I understand what you mean about hating to give up on books. There is one book . . . okay, I'll tell . . . The Shining by Stephen King that I have tried to read several times. I can never get past the first few chapters though. But I still want to read it one day. Maybe next time when I give it a go I'll start at chapter four. lol

      Thank you for sharing, Claire! :)

  3. I am almost ashamed to admit it ... but the last book I stopped reading was 50 Shades of Grey (wait for it - Book 3) I made it through 2 of the books and got 2 pages into the 3rd one before I threw it out. I didn't even want it on my bookshelf.

    Bad, bad writing .... offensively bad.

    I always try to read my work out loud - it is so helpful to get an idea of flow. Run-on sentences are so frustrating and sometimes the most effective writing is when it's short and pithy and to the point.

    Great blog btw, visiting from SheWrites:)

    1. Welcome to my blog! :) I've never read a single 50 Shades book and I've vowed to never read one. lol I did the same thing with the Twilight saga. I know many people liked them, but they aren't my cup of tea, and for some reason I don't like to go with trends. I did try to read Twilight, but after the first paragraph I said, "Nope, can't do it." lol

      I definitely agree with you about short sentences being the most effective, especially for action and suspense. :)

      Thank you for your comment!

  4. I don't mind multiple perspectives but when it shifts so much that I start to feel lost, then I just can't continue. I love it when multiple perspectives are used and I feel like the story is enriched by it. As for run-ons, I think it depends. If it's like a narrative voice thing (and it works) then I might not mind as much.

    1. I also don't mind multiple perspectives, as some of the best books have more than one perspective, but I couldn't keep up with this one. :\ And I agree, run-ons can be okay if they don't actually read as run-ons, but this book was plagued with them. Eek! I still cringe. lol

  5. Chrys, you are so funny. I love how you made it a point that commas don't fix run-on sentences. They sure don't!
    There have been a couple of books that I started to read and had to throw in the towel, however, I vaguely remember them. The one book that I had a hard time concentrating on was the first Game of Thrones series. There were so many characters and points of views that I was often confused. I like books that I can get lost in right away. But if they start off by confusing the heck out of me, I have a hard time keeping interest.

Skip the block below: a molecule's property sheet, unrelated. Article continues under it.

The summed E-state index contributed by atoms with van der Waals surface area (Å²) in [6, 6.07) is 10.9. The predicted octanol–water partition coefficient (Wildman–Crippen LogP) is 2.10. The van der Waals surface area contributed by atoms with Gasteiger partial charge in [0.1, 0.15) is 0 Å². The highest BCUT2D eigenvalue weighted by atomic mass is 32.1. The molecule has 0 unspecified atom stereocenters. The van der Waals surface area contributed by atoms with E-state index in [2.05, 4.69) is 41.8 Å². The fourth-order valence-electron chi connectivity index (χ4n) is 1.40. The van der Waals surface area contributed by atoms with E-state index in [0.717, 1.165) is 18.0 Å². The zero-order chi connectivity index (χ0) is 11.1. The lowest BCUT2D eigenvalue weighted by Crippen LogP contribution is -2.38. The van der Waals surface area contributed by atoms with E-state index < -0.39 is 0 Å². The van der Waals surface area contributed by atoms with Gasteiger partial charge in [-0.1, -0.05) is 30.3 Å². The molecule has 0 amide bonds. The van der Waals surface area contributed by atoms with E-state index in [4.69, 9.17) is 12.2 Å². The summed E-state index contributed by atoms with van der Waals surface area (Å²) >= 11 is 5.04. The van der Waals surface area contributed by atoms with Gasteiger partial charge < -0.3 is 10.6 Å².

I refused to pick up any copies of 50 Shades of Grey and never will. This series just isn't for me no matter how many people try to sell it.
    Great post! Now I might have to go back into my Stephen King archives and try to read one of his books. My dad loves him and has sent me a few in the mail but I haven't touched them yet. So many other books are in my queue!

    1. Gina, I am here to entertain. LOL! :p

      It is interesting to see how there is a great divide among the people (women?) who won't ever read a 50 Shades book, and the ones who love them. Just a couple of weeks ago I found out my two sisters both bought the first book. I thought this was bizarre because they don't read. Actually, I noticed a lot of women who don't like to read for fun were buying into these books. Maybe that's the secret behind their success. Hmm....

      Unfortunately, Stephen King is one of the authors who I can't seem to enjoy. I already mentioned The Shining. Then I tried to read Under the Dome when it first came out and I gave up because after a few chapters I was still reading about what everyone was doing when the dome came down. It bore me. But I love the show!!! lol

  6. I've been reading (and haven't been able to finish) The Merry-Go-Round in the Sea for more than 6 months! It has got good descriptions but I just can't seem to jump fully into it. Still, I hope to finish it one day because it's not one I'd want to give up on. Previously there was a book of Woody Allen essays that I gave up and didn't feel bad doing so. (Wrong tone, wrong voice, wrong timing, I guess.)